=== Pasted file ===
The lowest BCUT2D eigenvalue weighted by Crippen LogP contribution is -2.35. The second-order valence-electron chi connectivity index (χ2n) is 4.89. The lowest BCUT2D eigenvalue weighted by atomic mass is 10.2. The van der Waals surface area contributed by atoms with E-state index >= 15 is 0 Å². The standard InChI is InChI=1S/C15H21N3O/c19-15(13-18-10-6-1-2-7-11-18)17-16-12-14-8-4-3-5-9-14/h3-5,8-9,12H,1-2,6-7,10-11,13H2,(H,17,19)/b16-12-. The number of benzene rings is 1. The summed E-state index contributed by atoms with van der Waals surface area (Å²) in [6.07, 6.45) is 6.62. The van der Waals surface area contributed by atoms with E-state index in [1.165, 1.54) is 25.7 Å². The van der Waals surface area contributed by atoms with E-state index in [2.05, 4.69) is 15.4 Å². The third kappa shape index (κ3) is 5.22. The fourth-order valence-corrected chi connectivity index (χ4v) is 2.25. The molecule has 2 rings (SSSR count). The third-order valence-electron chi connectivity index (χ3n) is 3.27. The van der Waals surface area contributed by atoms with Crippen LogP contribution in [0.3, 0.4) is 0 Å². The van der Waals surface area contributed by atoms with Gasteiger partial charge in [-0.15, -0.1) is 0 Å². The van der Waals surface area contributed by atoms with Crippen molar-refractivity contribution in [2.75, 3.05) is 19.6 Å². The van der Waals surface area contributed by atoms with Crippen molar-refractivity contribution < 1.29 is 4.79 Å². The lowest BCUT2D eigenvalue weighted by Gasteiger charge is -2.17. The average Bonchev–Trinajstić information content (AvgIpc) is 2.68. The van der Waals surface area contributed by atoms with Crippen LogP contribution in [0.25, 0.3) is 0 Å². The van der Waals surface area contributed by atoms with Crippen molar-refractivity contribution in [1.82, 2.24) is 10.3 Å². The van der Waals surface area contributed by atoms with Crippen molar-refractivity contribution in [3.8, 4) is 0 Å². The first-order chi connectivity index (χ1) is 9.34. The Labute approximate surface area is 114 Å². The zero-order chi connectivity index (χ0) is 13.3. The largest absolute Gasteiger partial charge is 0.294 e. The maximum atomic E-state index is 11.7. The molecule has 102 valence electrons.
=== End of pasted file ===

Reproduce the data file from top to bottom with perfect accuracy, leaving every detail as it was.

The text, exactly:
The lowest BCUT2D eigenvalue weighted by Crippen LogP contribution is -2.35. The second-order valence-electron chi connectivity index (χ2n) is 4.89. The lowest BCUT2D eigenvalue weighted by atomic mass is 10.2. The van der Waals surface area contributed by atoms with E-state index >= 15 is 0 Å². The standard InChI is InChI=1S/C15H21N3O/c19-15(13-18-10-6-1-2-7-11-18)17-16-12-14-8-4-3-5-9-14/h3-5,8-9,12H,1-2,6-7,10-11,13H2,(H,17,19)/b16-12-. The number of benzene rings is 1. The summed E-state index contributed by atoms with van der Waals surface area (Å²) in [6.07, 6.45) is 6.62. The van der Waals surface area contributed by atoms with E-state index in [1.165, 1.54) is 25.7 Å². The van der Waals surface area contributed by atoms with E-state index in [2.05, 4.69) is 15.4 Å². The third kappa shape index (κ3) is 5.22. The fourth-order valence-corrected chi connectivity index (χ4v) is 2.25. The molecule has 2 rings (SSSR count). The third-order valence-electron chi connectivity index (χ3n) is 3.27. The van der Waals surface area contributed by atoms with Crippen LogP contribution in [0.3, 0.4) is 0 Å². The van der Waals surface area contributed by atoms with Gasteiger partial charge in [-0.15, -0.1) is 0 Å². The van der Waals surface area contributed by atoms with Crippen molar-refractivity contribution in [2.75, 3.05) is 19.6 Å². The van der Waals surface area contributed by atoms with Crippen molar-refractivity contribution < 1.29 is 4.79 Å². The lowest BCUT2D eigenvalue weighted by Gasteiger charge is -2.17. The average Bonchev–Trinajstić information content (AvgIpc) is 2.68. The van der Waals surface area contributed by atoms with Crippen LogP contribution in [0.25, 0.3) is 0 Å². The van der Waals surface area contributed by atoms with Crippen molar-refractivity contribution in [1.82, 2.24) is 10.3 Å². The van der Waals surface area contributed by atoms with Crippen molar-refractivity contribution in [3.8, 4) is 0 Å². The first-order chi connectivity index (χ1) is 9.34. The Labute approximate surface area is 114 Å². The zero-order chi connectivity index (χ0) is 13.3. The largest absolute Gasteiger partial charge is 0.294 e. The maximum atomic E-state index is 11.7. The molecule has 102 valence electrons.